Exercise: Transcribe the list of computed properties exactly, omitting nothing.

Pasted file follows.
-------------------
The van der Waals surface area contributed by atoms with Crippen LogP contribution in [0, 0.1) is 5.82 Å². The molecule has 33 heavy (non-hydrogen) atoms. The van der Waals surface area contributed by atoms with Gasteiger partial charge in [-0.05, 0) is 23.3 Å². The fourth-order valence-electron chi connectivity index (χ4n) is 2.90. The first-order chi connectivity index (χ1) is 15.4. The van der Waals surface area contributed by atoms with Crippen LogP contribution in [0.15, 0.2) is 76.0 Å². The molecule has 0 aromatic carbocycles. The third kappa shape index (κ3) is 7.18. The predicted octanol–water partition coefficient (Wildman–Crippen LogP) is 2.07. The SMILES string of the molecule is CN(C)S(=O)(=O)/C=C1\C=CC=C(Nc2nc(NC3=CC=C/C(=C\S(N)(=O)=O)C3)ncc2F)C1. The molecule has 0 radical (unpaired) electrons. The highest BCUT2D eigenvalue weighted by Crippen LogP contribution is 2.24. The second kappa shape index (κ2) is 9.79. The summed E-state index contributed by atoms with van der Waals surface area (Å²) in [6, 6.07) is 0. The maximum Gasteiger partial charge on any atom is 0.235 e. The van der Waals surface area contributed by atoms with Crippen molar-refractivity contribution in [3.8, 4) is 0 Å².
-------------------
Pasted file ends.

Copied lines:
The van der Waals surface area contributed by atoms with Crippen LogP contribution in [0, 0.1) is 5.82 Å². The molecule has 33 heavy (non-hydrogen) atoms. The van der Waals surface area contributed by atoms with Gasteiger partial charge in [-0.05, 0) is 23.3 Å². The fourth-order valence-electron chi connectivity index (χ4n) is 2.90. The first-order chi connectivity index (χ1) is 15.4. The van der Waals surface area contributed by atoms with Crippen LogP contribution in [0.15, 0.2) is 76.0 Å². The molecule has 0 aromatic carbocycles. The third kappa shape index (κ3) is 7.18. The predicted octanol–water partition coefficient (Wildman–Crippen LogP) is 2.07. The SMILES string of the molecule is CN(C)S(=O)(=O)/C=C1\C=CC=C(Nc2nc(NC3=CC=C/C(=C\S(N)(=O)=O)C3)ncc2F)C1. The molecule has 0 radical (unpaired) electrons. The highest BCUT2D eigenvalue weighted by Crippen LogP contribution is 2.24. The second kappa shape index (κ2) is 9.79. The summed E-state index contributed by atoms with van der Waals surface area (Å²) in [6, 6.07) is 0. The maximum Gasteiger partial charge on any atom is 0.235 e. The van der Waals surface area contributed by atoms with Crippen molar-refractivity contribution in [3.8, 4) is 0 Å².